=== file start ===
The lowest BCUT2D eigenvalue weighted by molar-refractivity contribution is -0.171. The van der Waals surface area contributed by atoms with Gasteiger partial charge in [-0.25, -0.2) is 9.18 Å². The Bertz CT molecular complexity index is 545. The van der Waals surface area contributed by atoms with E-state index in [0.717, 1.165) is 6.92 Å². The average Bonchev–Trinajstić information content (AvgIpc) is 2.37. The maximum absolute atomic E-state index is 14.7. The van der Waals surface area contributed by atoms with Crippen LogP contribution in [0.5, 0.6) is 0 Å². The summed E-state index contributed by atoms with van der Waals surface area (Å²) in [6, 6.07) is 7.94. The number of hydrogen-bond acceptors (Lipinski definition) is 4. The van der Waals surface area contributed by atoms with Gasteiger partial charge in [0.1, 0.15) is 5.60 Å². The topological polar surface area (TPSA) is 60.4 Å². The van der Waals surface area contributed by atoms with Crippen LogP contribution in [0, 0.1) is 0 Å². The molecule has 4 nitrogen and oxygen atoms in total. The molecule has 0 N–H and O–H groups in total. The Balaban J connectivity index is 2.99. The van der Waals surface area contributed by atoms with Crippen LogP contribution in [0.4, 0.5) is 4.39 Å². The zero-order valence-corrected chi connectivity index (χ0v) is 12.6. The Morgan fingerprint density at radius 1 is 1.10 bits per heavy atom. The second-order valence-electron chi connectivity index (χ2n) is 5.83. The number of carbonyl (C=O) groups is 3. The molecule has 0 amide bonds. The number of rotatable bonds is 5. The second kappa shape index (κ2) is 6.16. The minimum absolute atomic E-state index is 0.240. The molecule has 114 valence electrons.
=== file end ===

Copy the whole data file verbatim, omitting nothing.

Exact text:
The lowest BCUT2D eigenvalue weighted by molar-refractivity contribution is -0.171. The van der Waals surface area contributed by atoms with Gasteiger partial charge in [-0.25, -0.2) is 9.18 Å². The Bertz CT molecular complexity index is 545. The van der Waals surface area contributed by atoms with E-state index in [0.717, 1.165) is 6.92 Å². The average Bonchev–Trinajstić information content (AvgIpc) is 2.37. The maximum absolute atomic E-state index is 14.7. The van der Waals surface area contributed by atoms with Crippen LogP contribution in [0.5, 0.6) is 0 Å². The summed E-state index contributed by atoms with van der Waals surface area (Å²) in [6, 6.07) is 7.94. The number of hydrogen-bond acceptors (Lipinski definition) is 4. The van der Waals surface area contributed by atoms with Gasteiger partial charge in [0.1, 0.15) is 5.60 Å². The topological polar surface area (TPSA) is 60.4 Å². The van der Waals surface area contributed by atoms with Crippen LogP contribution in [0, 0.1) is 0 Å². The molecule has 4 nitrogen and oxygen atoms in total. The molecule has 0 N–H and O–H groups in total. The Balaban J connectivity index is 2.99. The van der Waals surface area contributed by atoms with Crippen LogP contribution in [0.4, 0.5) is 4.39 Å². The zero-order valence-corrected chi connectivity index (χ0v) is 12.6. The Morgan fingerprint density at radius 1 is 1.10 bits per heavy atom. The second-order valence-electron chi connectivity index (χ2n) is 5.83. The number of carbonyl (C=O) groups is 3. The molecule has 0 amide bonds. The number of rotatable bonds is 5. The second kappa shape index (κ2) is 6.16. The minimum absolute atomic E-state index is 0.240. The molecule has 114 valence electrons.